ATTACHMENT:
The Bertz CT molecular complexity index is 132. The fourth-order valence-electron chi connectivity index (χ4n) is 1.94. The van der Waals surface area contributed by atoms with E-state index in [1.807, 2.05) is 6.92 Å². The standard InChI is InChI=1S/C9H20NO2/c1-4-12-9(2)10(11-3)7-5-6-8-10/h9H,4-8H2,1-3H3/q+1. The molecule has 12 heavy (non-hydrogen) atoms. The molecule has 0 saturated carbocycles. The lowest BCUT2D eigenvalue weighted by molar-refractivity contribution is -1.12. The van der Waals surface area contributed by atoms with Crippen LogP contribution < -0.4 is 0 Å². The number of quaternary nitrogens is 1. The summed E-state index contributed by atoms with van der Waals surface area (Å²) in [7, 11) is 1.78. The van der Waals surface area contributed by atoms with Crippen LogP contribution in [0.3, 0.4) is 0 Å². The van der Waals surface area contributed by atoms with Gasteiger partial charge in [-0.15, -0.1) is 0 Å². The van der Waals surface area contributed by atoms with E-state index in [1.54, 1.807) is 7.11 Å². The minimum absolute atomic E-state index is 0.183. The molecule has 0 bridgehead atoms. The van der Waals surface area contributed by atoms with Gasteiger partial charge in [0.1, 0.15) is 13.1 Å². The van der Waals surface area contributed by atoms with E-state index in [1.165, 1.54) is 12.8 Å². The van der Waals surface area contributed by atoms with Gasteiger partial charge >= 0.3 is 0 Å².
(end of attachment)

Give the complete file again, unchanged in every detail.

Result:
The Bertz CT molecular complexity index is 132. The fourth-order valence-electron chi connectivity index (χ4n) is 1.94. The van der Waals surface area contributed by atoms with E-state index in [1.807, 2.05) is 6.92 Å². The standard InChI is InChI=1S/C9H20NO2/c1-4-12-9(2)10(11-3)7-5-6-8-10/h9H,4-8H2,1-3H3/q+1. The molecule has 12 heavy (non-hydrogen) atoms. The molecule has 0 saturated carbocycles. The lowest BCUT2D eigenvalue weighted by molar-refractivity contribution is -1.12. The van der Waals surface area contributed by atoms with Crippen LogP contribution < -0.4 is 0 Å². The number of quaternary nitrogens is 1. The summed E-state index contributed by atoms with van der Waals surface area (Å²) in [7, 11) is 1.78. The van der Waals surface area contributed by atoms with Crippen LogP contribution in [0.3, 0.4) is 0 Å². The van der Waals surface area contributed by atoms with Gasteiger partial charge in [-0.15, -0.1) is 0 Å². The van der Waals surface area contributed by atoms with E-state index in [1.54, 1.807) is 7.11 Å². The minimum absolute atomic E-state index is 0.183. The molecule has 0 bridgehead atoms. The van der Waals surface area contributed by atoms with Gasteiger partial charge in [0.1, 0.15) is 13.1 Å². The van der Waals surface area contributed by atoms with E-state index in [1.165, 1.54) is 12.8 Å². The van der Waals surface area contributed by atoms with Gasteiger partial charge >= 0.3 is 0 Å².